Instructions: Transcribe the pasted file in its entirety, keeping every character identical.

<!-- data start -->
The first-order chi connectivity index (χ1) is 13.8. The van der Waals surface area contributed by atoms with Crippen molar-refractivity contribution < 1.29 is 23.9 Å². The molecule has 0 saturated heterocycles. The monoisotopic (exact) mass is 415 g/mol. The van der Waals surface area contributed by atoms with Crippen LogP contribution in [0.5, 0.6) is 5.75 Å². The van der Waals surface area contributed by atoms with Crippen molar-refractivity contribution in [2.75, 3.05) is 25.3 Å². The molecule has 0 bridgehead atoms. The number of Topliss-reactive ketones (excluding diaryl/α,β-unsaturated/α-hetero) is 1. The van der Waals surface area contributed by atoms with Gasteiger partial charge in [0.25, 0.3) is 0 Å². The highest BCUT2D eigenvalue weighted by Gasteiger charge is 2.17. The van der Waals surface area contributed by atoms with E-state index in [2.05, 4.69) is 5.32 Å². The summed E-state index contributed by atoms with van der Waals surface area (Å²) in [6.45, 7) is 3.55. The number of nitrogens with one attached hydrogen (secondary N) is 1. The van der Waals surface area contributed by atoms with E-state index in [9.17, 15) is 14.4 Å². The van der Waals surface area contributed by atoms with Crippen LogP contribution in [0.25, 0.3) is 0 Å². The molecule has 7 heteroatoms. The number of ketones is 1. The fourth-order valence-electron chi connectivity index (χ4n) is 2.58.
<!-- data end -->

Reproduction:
The first-order chi connectivity index (χ1) is 13.8. The van der Waals surface area contributed by atoms with Crippen molar-refractivity contribution < 1.29 is 23.9 Å². The molecule has 0 saturated heterocycles. The monoisotopic (exact) mass is 415 g/mol. The van der Waals surface area contributed by atoms with Crippen LogP contribution in [0.5, 0.6) is 5.75 Å². The van der Waals surface area contributed by atoms with Crippen molar-refractivity contribution in [2.75, 3.05) is 25.3 Å². The molecule has 0 bridgehead atoms. The number of Topliss-reactive ketones (excluding diaryl/α,β-unsaturated/α-hetero) is 1. The van der Waals surface area contributed by atoms with Gasteiger partial charge in [0.25, 0.3) is 0 Å². The highest BCUT2D eigenvalue weighted by Gasteiger charge is 2.17. The van der Waals surface area contributed by atoms with E-state index in [2.05, 4.69) is 5.32 Å². The summed E-state index contributed by atoms with van der Waals surface area (Å²) in [6.45, 7) is 3.55. The number of nitrogens with one attached hydrogen (secondary N) is 1. The van der Waals surface area contributed by atoms with E-state index in [9.17, 15) is 14.4 Å². The van der Waals surface area contributed by atoms with Crippen LogP contribution in [0.25, 0.3) is 0 Å². The molecule has 7 heteroatoms. The number of ketones is 1. The fourth-order valence-electron chi connectivity index (χ4n) is 2.58.